Gov. Greg Abbott believes Fort Worth is the place to be.
At least for the the F-35 Lightning II.
Abbott recently sent a letter to Air Force officials, encouraging them to choose the 301st Fighter Wing and Naval Air Station Fort Worth Joint Reserve Base as the home base for the fighter jet.
“The 301st Fighter Wing is ready, willing and able to accept and support F-35 aircraft, pilots and maintenance personnel,” Abbott wrote to Air Force Secretary Deborah L. James in a Sept. 26 letter. “I hope you will agree that NAS Fort Worth is the clear choice for F-35 basing.”
Abbott’s move drew encouragement from local officials, including U.S. Rep. Kay Granger.
“NAS Fort Worth JRB Is the ideal location to base F-35s. The base was tailor-made for these aircraft,” said Granger, R-Fort Worth. “Not only does it have the facilities, support services and air space vital to the F-35, it’s directly across the runway from where the F-35s are made.
“In addition, the support of the community for the military is second to none,” she said. “I continue to work to ensure the Air Force is aware of all of the reasons NAS Fort Worth JRB should be their first choice to base F-35s.”
At a time when Congress may again look at belt-tightening, as defense dollars shrink and troop numbers drop, it never hurts to shore up local bases, some say.
Congress has rejected Defense Department calls for a new Base Realignment and Closure round — to determine which military installations would remain open and which should be closed — but Pentagon officials continue to push for one, saying it’s time to “right-size our infrastructure.”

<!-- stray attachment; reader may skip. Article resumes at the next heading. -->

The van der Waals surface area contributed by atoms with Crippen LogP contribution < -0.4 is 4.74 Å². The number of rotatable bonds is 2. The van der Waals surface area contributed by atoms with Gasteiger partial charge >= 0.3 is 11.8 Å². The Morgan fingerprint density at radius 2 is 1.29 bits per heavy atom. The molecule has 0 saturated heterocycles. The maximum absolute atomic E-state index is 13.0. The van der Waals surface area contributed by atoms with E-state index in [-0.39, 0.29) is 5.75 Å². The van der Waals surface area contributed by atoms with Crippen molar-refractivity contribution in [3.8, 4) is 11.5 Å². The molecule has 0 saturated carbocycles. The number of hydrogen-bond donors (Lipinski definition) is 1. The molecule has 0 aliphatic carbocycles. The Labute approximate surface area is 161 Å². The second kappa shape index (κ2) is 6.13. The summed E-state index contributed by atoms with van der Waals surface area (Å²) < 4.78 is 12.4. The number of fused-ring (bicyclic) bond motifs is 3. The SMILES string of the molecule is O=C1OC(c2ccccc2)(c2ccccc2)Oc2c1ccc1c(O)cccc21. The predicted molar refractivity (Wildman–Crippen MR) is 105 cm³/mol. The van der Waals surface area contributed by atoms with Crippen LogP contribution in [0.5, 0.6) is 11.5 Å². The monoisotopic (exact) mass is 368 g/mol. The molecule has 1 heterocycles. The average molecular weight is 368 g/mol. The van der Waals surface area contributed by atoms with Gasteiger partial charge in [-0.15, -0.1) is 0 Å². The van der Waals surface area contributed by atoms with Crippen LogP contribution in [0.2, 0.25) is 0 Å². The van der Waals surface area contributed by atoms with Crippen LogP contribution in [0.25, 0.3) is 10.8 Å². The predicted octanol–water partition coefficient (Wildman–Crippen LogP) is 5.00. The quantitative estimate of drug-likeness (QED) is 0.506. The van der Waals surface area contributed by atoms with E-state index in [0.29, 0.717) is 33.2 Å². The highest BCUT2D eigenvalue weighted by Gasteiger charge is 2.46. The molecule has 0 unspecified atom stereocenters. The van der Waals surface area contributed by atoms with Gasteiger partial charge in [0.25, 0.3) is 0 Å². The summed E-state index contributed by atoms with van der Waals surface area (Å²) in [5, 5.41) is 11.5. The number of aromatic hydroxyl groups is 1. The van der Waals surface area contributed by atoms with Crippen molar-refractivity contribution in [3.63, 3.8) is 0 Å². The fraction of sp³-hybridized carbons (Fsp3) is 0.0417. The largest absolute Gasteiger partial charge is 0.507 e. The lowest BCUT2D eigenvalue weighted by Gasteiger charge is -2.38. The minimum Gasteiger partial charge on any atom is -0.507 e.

During five BRAC rounds between 1988 and 2005, eight installations in Texas — and hundreds across the country — were closed.
During five BRAC rounds from 1988 to 2005, eight installations in Texas — and hundreds across the country — were closed.
The former Carswell Air Force Base in Fort Worth was ordered closed during the 1991 BRAC. But two years later, local officials helped create the NAS Fort Worth Joint Reserve Base, now a bustling installation that houses dozens of tenant commands from multiple services.
“Political support from the state may tip the balance in the federal government deciding where to locate the F-35 basing and sending the letter doesn’t cost the state anything,” said Brandon Rottinghaus, a political science professor at the University of Houston. “The best strategic play is to signal a welcome embrace by Texas.”
Making the case
Fort Worth, Abbott said, is a prime location because the 301st Fighter Wing, the reserve unit housed at the Naval Air Station, already has the airspace, airfield, training areas and other factors needed to support manufacturing and flight testing for the F-35.
“NAS Fort Worth and Lockheed Martin, the manufacturer of the F-35, are co-located and share the runway,” Abbott wrote. “The installation has proven its ability to support F-16s and has established infrastructure and relationships conductive to F-35 operations, maintenance and training.”
“The installation has proven its ability to support F-16s and has established infrastructure and relationships conductive to F-35 operations, maintenance and training,” he wrote.
The governor promoted the area as a place that has “superb year-round flying weather” with plenty of elbow room.
Training areas are within 70 miles of the base and “offer over five thousand square miles of high and low (Military Operations Area) and access to extensive Military Training Routes,” Abbott wrote.
Gov. Greg Abbott said he’s weighing in because Texas has a long history of supporting the military.
Abbott said he’s weighing in because Texas has a long history of supporting the military and he wants to make this state the “most military friendly state in the country.”